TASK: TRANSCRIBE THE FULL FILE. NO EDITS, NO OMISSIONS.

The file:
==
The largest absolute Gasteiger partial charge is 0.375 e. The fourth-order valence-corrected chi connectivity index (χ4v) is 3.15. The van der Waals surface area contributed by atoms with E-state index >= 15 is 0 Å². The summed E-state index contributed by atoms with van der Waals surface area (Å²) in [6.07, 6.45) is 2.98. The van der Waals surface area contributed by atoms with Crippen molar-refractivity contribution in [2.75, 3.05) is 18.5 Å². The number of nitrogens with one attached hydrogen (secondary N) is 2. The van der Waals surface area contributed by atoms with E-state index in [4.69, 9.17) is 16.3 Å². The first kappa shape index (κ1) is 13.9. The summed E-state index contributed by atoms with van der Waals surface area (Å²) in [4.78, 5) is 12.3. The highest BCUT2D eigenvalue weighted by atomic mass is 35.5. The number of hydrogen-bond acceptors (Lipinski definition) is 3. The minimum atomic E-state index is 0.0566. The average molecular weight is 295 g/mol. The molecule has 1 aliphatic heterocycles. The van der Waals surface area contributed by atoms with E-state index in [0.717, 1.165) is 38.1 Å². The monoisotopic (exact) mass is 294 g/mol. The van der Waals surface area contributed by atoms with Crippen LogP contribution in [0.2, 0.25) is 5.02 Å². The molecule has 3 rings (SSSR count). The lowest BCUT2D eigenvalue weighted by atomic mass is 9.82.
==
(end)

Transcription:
The largest absolute Gasteiger partial charge is 0.375 e. The fourth-order valence-corrected chi connectivity index (χ4v) is 3.15. The van der Waals surface area contributed by atoms with E-state index >= 15 is 0 Å². The summed E-state index contributed by atoms with van der Waals surface area (Å²) in [6.07, 6.45) is 2.98. The van der Waals surface area contributed by atoms with Crippen molar-refractivity contribution in [2.75, 3.05) is 18.5 Å². The number of nitrogens with one attached hydrogen (secondary N) is 2. The van der Waals surface area contributed by atoms with E-state index in [4.69, 9.17) is 16.3 Å². The first kappa shape index (κ1) is 13.9. The summed E-state index contributed by atoms with van der Waals surface area (Å²) in [4.78, 5) is 12.3. The highest BCUT2D eigenvalue weighted by atomic mass is 35.5. The number of hydrogen-bond acceptors (Lipinski definition) is 3. The minimum atomic E-state index is 0.0566. The average molecular weight is 295 g/mol. The molecule has 1 aliphatic heterocycles. The van der Waals surface area contributed by atoms with E-state index in [0.717, 1.165) is 38.1 Å². The monoisotopic (exact) mass is 294 g/mol. The van der Waals surface area contributed by atoms with Crippen LogP contribution in [0.2, 0.25) is 5.02 Å². The molecule has 3 rings (SSSR count). The lowest BCUT2D eigenvalue weighted by atomic mass is 9.82.